From vjp2.at@at.BioStrategist.dot.dot.co@21:1/5 to All on Sun Aug 29 06:31:35 2021
The problems and benefits of antique medicines are much more complicated. Isn't there just a BIT of hypocrisy in endorsing generics like warfarin over eliquis and niacin over lipitor while condemning ivermectin and
hydroxyquinone? I wonder what the long term effect will be on the likes of GNC, DSHEA and Prevention magasine. If Biden is destined to emulate Carter,
I am reminded of Laeatrile. First, if many of them work in thin, young patients in third world countries, the same antique medicines are deadly with America's older, more obese populations. A lot of the antique medicines were known to work on similar diseases before the pandemic and their postulation
was not as off the wall as some on the left suggest. Further in a poor
country where the modern medicines are not fully available, they are worth trying. These are the same folks who holler at the right as anti-science on climate but who flock to "home remedies" or at least OTC on many other
things. In the soviet union, traditional medicine was often promoted by bureacrats as a budget saving tool, and this has carried over to the USA in recent years.
Further structual biology has allowed a lot of defunct old medicine to be resurrected and repurposed, circumventing expensive trials. I have argued I don't mind accupuncture but you better use modern sterilisation. In other words, take something like the US Pharmacopoeia of a century ago, before the FDA killed off a lot of tradional meds as "snake oil", and run everything through structural biology screens and modern safety testing. Pharmacopoeia had a lot of European, AmerIndian and Asian traditional meds in it, so I
think it's a good starting point. The maximum likelihood integral used to be done by hand over the entire sample, but now could be done case by case using symbolic manipulation - that's the adaptive trials that speed up remdesevir. I'm not talking about loosening the standards but making the methods more effective. The simple principle is confidence level is a function of error over the square root of sample size, if you reduce error, you can reduce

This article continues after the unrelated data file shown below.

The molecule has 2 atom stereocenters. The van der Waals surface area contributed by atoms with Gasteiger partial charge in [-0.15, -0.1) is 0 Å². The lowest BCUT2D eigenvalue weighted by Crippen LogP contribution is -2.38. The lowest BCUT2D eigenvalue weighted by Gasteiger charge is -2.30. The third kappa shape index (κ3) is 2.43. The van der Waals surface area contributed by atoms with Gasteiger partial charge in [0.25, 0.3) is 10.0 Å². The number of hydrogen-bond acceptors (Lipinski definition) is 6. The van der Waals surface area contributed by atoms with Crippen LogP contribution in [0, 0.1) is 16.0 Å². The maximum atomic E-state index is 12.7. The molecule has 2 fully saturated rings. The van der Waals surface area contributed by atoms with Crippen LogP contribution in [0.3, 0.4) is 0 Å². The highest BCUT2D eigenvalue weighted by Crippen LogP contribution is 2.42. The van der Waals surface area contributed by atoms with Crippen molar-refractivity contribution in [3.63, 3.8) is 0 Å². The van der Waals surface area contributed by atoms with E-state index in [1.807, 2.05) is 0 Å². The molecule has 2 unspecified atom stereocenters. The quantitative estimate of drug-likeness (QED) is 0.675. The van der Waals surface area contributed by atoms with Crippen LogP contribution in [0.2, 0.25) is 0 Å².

sample size which is the major cost driver in trials which in turn are THE major cost driver in modern medicine. A new drug costs a billion dollars because of clin trials, but that includes collapsing the contingent claims options tree for failed drugs into the successful ones. Before Vioxx blew I attended a panel organised by CMU MBAs at NYC Yale club where they discussed how new math methods could produce cheaper and more effective trials. After Vioxx I met an investment banker who used to be a medical professor: he told
us his doc wanted to put him on Vioxx anticancer trials and he admonished his doctor about the heart risk warnings. One of my teachers did QC for the nuclear navy and NASA and he, like the post Vioxx crowd, wants to make the sample size much larger.
A lot of this hysteria is their reluctance to reform. Both Cailif under Obama and Gottlieb under Trump made major strides, after prior strides were overturned by the Vioxx debacle. Cailif works for Google Verily and wants to scan the internet for anecdotal trials. There is a major industry in
clinical trials that is threatened. They are definitely part of the swamp. A lot of them show up in political clubs of right and left to recruit test subjects. There was snake oil a century ago and the FDA was partly tight,
but it may have killed off the babies with the bath water. The rancour of
today is because both sides insist only THEY can be right, but that is not
how democracy and scientific progress works.